Cats purr for a variety of reasons, not just as a sign of happiness.
Some scientists have found that cats have a unique mechanism in their larynx which causes vibrations to occur when they purr.
A cat’s purring is usually a sign of contentment and happiness.
Many other times, a cat will purr when she is in labor with kittens when she is scared, or with an extremely ill cat.
Cats also use their purr to communicate with other cats.
For example, a mother cat starts using this purr when her kittens are about one week old.
This helps to keep the kittens in close proximity and may also help to identify them by giving a unique “voice” to each kitten’s purr.
Not only do cats use their purrs with other cats, but cats also tend to mimic the pitch of another cat’s purr when they’re in close proximity.
This may be a way for cats to communicate with each other as certain types of purrs elicit different behaviors from the receiver.
How Do Cats Purr?
Scientists have studied why cats purr and they believe that the purring mechanism in a cat’s larynx creates sound vibrations with frequencies between 25-100 Hertz (Hz).
This frequency range lies within the level of human hearing which is roughly between 20 Hz and 20,000 Hz.
To put this into perspective, the best human singers are able to produce sound frequencies roughly between 80 Hz and 250 Hz.
Different species of cats have different purring mechanisms which determine the range of pitches they can make for their purr.
Lions, leopards, and cheetahs (large feline predators) have a mechanism similar to what house cats have, which allows them to make low purring sounds.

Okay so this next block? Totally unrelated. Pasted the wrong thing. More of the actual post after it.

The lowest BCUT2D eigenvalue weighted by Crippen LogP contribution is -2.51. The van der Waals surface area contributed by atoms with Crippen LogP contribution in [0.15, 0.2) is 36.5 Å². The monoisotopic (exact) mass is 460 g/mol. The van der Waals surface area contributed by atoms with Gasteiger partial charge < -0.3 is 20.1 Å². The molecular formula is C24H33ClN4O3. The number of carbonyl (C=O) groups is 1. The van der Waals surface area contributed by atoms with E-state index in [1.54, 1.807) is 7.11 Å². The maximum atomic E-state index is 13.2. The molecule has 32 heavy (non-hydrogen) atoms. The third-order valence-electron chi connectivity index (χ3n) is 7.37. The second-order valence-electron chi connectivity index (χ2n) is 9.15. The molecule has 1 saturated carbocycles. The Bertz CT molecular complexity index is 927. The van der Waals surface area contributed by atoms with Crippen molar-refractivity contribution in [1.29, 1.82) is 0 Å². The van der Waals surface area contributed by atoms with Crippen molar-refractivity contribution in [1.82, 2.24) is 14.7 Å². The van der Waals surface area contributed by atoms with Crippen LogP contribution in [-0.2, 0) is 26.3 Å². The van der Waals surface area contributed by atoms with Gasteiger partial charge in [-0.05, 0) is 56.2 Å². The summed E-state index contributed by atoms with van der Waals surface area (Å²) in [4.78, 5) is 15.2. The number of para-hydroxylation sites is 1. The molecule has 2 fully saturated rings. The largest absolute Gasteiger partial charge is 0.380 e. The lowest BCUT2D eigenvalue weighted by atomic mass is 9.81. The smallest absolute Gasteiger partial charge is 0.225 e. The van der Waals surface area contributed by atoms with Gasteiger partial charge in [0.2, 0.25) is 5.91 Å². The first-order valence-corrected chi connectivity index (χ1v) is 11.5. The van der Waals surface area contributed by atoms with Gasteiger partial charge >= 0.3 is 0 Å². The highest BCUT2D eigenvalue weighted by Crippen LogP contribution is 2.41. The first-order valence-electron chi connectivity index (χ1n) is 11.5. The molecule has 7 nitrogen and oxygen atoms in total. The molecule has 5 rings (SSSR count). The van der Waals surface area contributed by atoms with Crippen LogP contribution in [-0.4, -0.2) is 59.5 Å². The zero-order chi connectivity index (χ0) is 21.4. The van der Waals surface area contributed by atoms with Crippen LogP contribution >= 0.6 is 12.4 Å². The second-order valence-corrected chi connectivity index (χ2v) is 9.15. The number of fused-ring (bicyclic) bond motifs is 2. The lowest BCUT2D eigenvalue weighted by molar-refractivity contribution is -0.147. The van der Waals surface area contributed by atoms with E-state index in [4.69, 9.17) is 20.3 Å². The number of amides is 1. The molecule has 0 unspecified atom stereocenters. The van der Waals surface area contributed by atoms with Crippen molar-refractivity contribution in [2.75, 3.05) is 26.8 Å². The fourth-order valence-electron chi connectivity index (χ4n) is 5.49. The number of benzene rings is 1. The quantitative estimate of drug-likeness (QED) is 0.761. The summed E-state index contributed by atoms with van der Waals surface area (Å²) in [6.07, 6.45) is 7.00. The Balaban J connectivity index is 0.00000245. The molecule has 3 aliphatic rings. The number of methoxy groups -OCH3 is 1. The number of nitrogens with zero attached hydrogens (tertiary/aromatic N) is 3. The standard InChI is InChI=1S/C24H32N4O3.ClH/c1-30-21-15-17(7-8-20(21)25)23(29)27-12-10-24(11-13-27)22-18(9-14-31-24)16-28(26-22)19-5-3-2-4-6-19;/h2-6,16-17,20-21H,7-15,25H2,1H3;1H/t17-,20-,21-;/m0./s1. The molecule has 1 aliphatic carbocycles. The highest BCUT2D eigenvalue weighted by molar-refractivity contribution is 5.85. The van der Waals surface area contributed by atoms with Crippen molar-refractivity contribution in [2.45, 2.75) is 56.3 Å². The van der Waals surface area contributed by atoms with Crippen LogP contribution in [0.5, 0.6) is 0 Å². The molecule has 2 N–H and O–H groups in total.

The mechanism in the larynx of cougars (large wildcats) is slightly different and gives them the ability to make more higher-pitched purrs.
The reason why a cat’s purr is so unique lies deep within its larynx.
Scientists have discovered special rhythmic muscle contractions which cause vibrations when a cat purrs.
These special contractions are controlled by an oscillator, the same thing that controls the cat’s purr mechanism through neural circuits in cats’ brains.
Hosting 14 muscles, this small area is responsible for making a wide range of sounds including meows, hisses, and growls, as well as purring.
If you interrupted the neural pathway at the point where it led into the larynx, you would not hear a cat purr.
This shows that when a cat’s muscles contract and relax in such a way as to push air over its vocal folds, it will make a purring noise.
The frequency of these muscle contractions determines whether or not we hear a low-frequency purr or a high-frequency whine.
Why Do Some Cats Not Purr?
Cats who have lost their vocal folds cannot make any noise, including a purr.
In these cases, the cat would need to be able to activate its laryngeal muscles by sending electrical signals from its brain to vibrate.
However, this part of the pathway is absent in these cats.
If you have ever wondered why your cat purrs, hopefully, this article has given you insight into this mystery.
We know that it isn’t just a sign of contentment but also functions as a special type of communication between cats.
Maybe next time your cat purrs at your feet while you’re busy at work, you’ll think about this and appreciate it a little more.
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